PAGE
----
Listening to M.S.’s Bhaja Govindam as you read this will improve the sensory experience. That– or Bhavayami Gopala Baalam.
Also, Mint has chosen a photo from their files, but below are my favorite MS photos.

Also, there was a great photo exhibit in Bangalore’s Tasveer Art gallery. It was a foreign photographer…wish I could remember the name. It had a photo of MS standing before Sadasivam relaxing on an easy chair. It conveyed the dynamic of this couple as words cannot. I just loved the photo. God! Wish I could remember the artist.

Lastly, great choice of film by Vidya Balan.

Sat, Feb 23 2013. 12 15 AM IST

Can Vidya Balan do an M.S. Subbulakshmi?
Vidya Balan will play M.S. Subbulakshmi in Rajiv Menon’s biopic of the Carnatic legend
M.S. Subbulakshmi epitomized the Tamil Brahmin aesthetic. Photo: Hindustan Times
So Vidya Balan will play M.S. Subbulakshmi in Rajiv Menon’s biopic of the Carnatic legend? This is exciting news for Chennai’s music lovers. Chennai wakes up to M.S., as she is called. Her rendition of the Suprabhatam and Vishnu Sahasranamam (1,000 names of Vishnu) still remain the versions that are played at south Indian homes and temples in the morning. Her interpretations of classic Carnatic songs such as Thyagaraja’s Pancharatna Kritis (or Five Gems compositions), Annamacharya’s compositions, songs of Mirabai such as Hari Tum Haro, repeated endlessly after Gandhiji’s assassination; and popular Tamil songs such as Yaaro Ivar Yaaro—these are part of Chennai’s collective unconscious.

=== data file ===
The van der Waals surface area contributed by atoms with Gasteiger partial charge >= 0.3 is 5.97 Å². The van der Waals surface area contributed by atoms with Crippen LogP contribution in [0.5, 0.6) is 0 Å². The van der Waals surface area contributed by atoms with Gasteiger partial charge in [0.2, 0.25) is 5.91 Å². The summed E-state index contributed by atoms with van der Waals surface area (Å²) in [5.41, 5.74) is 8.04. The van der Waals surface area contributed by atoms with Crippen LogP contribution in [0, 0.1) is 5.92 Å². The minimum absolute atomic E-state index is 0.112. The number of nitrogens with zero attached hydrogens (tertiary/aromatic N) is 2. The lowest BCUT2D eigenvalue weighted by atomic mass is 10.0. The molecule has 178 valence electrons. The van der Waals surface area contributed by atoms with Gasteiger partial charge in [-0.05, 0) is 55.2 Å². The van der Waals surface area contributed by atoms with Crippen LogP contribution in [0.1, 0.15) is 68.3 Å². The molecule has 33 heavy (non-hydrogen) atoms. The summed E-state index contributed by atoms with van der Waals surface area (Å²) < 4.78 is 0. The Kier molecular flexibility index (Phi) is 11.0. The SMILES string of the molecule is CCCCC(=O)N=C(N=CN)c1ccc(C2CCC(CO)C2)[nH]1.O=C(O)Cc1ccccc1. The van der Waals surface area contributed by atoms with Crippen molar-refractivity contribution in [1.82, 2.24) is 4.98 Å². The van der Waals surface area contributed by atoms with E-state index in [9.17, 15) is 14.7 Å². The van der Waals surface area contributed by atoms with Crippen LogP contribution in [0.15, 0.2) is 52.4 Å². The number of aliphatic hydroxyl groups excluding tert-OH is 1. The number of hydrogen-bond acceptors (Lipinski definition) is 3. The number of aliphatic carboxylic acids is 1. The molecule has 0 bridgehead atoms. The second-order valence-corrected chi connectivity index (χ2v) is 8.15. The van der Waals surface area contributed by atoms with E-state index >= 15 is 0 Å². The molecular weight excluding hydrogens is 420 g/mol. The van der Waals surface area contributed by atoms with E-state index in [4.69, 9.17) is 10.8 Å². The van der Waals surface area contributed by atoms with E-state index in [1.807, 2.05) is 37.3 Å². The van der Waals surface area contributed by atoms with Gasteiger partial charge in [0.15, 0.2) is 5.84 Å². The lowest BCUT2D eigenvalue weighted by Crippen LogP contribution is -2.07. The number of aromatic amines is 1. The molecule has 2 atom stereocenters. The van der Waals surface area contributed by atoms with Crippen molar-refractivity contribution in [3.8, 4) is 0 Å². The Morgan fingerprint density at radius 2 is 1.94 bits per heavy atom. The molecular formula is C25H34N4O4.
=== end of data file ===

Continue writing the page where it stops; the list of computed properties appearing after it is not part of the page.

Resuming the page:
Then, there was the woman herself. If you grew up in Chennai and were marginally interested in Carnatic music, there was no escaping tales of M.S.
The late Morarji Desai wanted a south Indian woman artist or educator to be inducted into the Rajya Sabha. He asked one of his Tamil-speaking IAS officers to call the musician and make the offer. After some cordial persuasion, M.S. demurred, citing her husband, T. Sadasivam. “He is around me like a kavacham (armour). How can I leave him in Madras and come to Delhi?” she said in Tamil. “I can sing for an audience of a lakh of people but I wouldn’t know what to say to 50 MPs.” Later, she conferred with Kanchi Sankaracharya, her spiritual guru, about the offer. He in turn told her that she ought to do what her heart told her to.
She sang from the heart, this icon. Madurai Shanmukhavadivu Subbulakshmi, a devadasi known—quite wonderfully in this age of feminism—by her mother’s name, became second wife to the strict patriarchal freedom fighter, Sadasivam. She deferred to him entirely. He orchestrated her career and made her a national celebrity whom Jawaharlal Nehru called the “queen of song”.
Her music had the bhakti rasa that touched hearts. It was her voice that soothed millions after Gandhiji’s assassination. India saluted it with a Bharat Ratna, the first ever awarded to a singer. T.J.S George’s biography (MS: A Life in Music) captured much of her turbulent history, but missed many anecdotes from her daily life. For that, you had to be a music lover in Chennai during her time. Sooner or later, you would be drawn into her orbit.